Many commercial image processing applications have various effects which are achieved using convolution matrices. These are actually pretty easy to implement on Android and enable us to apply some quite interesting effects to images. In this short series we’ll look a little at the theory behind them, look at some examples of what we can achieve, and, of course, see how we can implement this in our apps.
We’ll start by looking at what image convolution matrices are, how they work, and some of the effects that we can achieve with them.
Fundamentally, convolution matrices are, as the name suggests, and matrix that is applied to an image to transform it in some way. The principle is a near neighbour processing whereby each pixel is transformed using a function of the existing value of that pixel combined with the values of those around it. The simplest form uses a 3×3 matrix.If you imagine the pixel within the image, then think of a 3×3 grid with the target pixel at the centre. If we also consider a 3×3 matrix:
When the matrix is applied to a specific pixel, each of the pixels in the 3×3 grid in the image is multiplied by the value in the corresponding position within the matrix. These values are summed to obtain the new value for the centre pixel of the 3×3 grid.
A simple identity matrix which maps each pixel to the same value (performing no actual processing) would be:
As this is applied, the pixel in question maintains its existing value because the values of surrounding pixels are all multiplied by 0, and the value centre pixel is multiplied by 1. When these are summed, then the value of the centre pixel will be unchanged.
The next simplest matrix to understand is a basic blur:
The overall intensity of the pixel will be unchanged because the sum of all the numbers in the matrix is 1 (or very close to it). In this case, the new value of the centre pixel is an average of all 9 pixels. This could, more accurately, be written as:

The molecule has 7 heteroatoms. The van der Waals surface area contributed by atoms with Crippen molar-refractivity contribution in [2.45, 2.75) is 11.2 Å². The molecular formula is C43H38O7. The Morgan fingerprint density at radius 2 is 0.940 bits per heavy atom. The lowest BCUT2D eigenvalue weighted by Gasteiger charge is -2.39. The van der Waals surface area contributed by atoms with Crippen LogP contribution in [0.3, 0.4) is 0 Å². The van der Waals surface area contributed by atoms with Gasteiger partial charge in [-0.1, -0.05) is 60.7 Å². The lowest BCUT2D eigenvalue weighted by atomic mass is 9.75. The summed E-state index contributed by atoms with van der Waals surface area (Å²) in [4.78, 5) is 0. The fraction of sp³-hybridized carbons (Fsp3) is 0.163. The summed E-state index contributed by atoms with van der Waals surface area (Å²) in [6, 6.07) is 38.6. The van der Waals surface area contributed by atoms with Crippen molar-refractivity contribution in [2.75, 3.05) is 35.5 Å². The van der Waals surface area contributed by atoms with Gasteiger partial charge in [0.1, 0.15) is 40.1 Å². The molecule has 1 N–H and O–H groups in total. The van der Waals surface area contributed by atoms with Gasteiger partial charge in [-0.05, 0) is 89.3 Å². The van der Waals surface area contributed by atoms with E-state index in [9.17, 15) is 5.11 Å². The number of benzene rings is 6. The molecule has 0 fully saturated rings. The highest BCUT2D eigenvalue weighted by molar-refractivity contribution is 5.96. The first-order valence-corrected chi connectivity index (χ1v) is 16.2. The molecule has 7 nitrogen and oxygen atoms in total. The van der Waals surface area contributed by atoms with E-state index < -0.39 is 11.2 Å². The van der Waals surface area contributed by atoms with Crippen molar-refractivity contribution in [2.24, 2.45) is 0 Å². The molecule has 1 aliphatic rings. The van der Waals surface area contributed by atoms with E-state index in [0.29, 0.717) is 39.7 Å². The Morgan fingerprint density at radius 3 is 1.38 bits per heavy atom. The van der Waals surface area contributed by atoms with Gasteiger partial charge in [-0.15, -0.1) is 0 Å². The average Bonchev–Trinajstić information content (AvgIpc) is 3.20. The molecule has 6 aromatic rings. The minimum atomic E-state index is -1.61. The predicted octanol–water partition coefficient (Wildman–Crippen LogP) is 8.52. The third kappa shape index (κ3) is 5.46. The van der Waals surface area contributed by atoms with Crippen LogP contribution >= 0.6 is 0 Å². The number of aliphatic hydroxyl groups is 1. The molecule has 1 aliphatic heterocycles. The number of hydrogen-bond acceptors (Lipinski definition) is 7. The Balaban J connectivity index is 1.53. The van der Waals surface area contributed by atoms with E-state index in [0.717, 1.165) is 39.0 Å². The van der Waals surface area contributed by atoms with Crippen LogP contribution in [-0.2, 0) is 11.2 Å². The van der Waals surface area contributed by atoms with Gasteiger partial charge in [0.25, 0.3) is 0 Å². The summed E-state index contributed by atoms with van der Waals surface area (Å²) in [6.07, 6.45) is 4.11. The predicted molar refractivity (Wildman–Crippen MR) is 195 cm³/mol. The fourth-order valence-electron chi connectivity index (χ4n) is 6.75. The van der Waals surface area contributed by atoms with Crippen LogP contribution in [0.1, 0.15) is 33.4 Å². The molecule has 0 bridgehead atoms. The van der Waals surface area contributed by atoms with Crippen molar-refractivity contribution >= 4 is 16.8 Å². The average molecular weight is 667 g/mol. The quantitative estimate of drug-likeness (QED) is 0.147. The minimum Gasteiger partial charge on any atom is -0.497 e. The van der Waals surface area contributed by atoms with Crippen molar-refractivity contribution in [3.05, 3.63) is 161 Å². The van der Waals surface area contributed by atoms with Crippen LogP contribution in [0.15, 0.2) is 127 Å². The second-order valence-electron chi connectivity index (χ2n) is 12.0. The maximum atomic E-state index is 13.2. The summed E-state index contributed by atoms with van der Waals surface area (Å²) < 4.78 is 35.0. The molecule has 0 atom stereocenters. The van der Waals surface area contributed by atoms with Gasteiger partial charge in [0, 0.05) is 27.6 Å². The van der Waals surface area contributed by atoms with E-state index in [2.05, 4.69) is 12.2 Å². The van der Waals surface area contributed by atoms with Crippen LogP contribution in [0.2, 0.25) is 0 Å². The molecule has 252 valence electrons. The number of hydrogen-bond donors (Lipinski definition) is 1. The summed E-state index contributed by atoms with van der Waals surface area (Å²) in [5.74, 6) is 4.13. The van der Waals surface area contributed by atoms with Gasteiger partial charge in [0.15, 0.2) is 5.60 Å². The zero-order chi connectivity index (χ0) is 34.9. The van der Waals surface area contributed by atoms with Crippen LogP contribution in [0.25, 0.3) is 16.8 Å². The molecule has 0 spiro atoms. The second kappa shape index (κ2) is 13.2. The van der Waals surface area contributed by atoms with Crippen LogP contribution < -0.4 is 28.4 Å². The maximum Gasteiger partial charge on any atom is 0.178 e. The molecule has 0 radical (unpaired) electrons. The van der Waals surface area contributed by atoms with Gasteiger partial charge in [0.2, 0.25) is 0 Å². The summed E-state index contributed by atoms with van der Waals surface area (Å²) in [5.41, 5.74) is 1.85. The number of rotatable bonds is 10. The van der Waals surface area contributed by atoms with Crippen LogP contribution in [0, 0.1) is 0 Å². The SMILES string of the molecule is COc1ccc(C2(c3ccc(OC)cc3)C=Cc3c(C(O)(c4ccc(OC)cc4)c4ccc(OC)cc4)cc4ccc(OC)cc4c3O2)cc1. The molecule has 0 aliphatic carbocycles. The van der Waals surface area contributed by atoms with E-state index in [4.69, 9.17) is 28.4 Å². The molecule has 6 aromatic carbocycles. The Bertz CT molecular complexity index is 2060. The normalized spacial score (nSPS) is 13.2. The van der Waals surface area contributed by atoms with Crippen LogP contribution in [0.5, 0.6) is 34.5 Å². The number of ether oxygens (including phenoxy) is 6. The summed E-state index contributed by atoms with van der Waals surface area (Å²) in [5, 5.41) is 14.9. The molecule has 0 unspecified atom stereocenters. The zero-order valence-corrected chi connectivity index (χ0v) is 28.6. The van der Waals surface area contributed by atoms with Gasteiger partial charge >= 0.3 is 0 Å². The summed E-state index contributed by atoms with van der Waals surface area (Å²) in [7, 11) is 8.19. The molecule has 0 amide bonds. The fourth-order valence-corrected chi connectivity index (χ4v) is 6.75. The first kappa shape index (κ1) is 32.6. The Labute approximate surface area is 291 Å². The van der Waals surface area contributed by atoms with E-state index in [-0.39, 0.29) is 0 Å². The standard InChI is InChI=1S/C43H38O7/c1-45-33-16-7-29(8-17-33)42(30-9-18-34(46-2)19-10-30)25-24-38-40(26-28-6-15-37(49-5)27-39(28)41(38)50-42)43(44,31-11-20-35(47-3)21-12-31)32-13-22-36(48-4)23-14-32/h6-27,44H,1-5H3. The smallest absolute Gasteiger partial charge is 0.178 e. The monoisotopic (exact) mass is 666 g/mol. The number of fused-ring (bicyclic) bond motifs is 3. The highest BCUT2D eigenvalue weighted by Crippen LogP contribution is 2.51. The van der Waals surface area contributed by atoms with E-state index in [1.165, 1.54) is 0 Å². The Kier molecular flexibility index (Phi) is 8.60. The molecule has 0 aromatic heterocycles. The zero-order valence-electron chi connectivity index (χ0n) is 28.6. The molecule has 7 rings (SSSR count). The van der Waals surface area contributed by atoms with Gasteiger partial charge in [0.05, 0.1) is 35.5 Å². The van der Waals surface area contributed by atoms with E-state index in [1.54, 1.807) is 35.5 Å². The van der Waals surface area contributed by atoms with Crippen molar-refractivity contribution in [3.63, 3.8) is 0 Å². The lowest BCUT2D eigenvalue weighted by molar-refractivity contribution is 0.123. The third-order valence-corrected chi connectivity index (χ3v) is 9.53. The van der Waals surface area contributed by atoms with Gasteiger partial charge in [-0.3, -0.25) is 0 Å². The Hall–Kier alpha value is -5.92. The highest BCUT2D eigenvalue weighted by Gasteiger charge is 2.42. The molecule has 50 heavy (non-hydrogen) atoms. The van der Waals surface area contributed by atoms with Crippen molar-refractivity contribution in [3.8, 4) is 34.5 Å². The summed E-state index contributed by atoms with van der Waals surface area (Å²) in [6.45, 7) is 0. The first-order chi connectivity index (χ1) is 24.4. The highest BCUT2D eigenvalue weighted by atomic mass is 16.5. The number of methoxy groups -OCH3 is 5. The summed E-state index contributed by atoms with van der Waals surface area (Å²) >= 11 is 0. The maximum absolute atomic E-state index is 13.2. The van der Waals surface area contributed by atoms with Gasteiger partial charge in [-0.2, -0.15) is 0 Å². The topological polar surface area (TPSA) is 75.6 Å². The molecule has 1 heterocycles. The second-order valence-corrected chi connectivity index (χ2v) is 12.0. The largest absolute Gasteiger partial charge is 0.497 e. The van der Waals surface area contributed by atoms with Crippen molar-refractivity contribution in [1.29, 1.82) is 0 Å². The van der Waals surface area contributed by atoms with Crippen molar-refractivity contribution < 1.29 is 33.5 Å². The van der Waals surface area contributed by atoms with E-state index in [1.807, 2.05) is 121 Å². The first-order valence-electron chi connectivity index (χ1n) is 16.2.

We can see the effect if we apply that to an image:
In all of the following examples the top image is unprocessed. I have deliberately chosen quite a low res image here which already looks as though it’s blurred. That is actually deliberate because it makes some of the other transformations we’ll look at easier to see. The bottom image (which has the filter applied, is clearly more blurry though – look at the tip of the paint brush, and the edges of the colours on the palette.
That’s not the only kind of blur that we can do. A gaussian blur uses gaussian weighting for each of the numbers in the matrix:
This is actually more effective if we increase the size of the matrix to 5×5 (which also uses a 5×5 grid surrounding the target pixel:
We could expand the box blur to a 5×5 grid in much the same manner:
If we look at the 5×5 gaussian blur we can see that it isn’t noticeably different from the box blur, but it is arguably a more accurate way of performing a blur: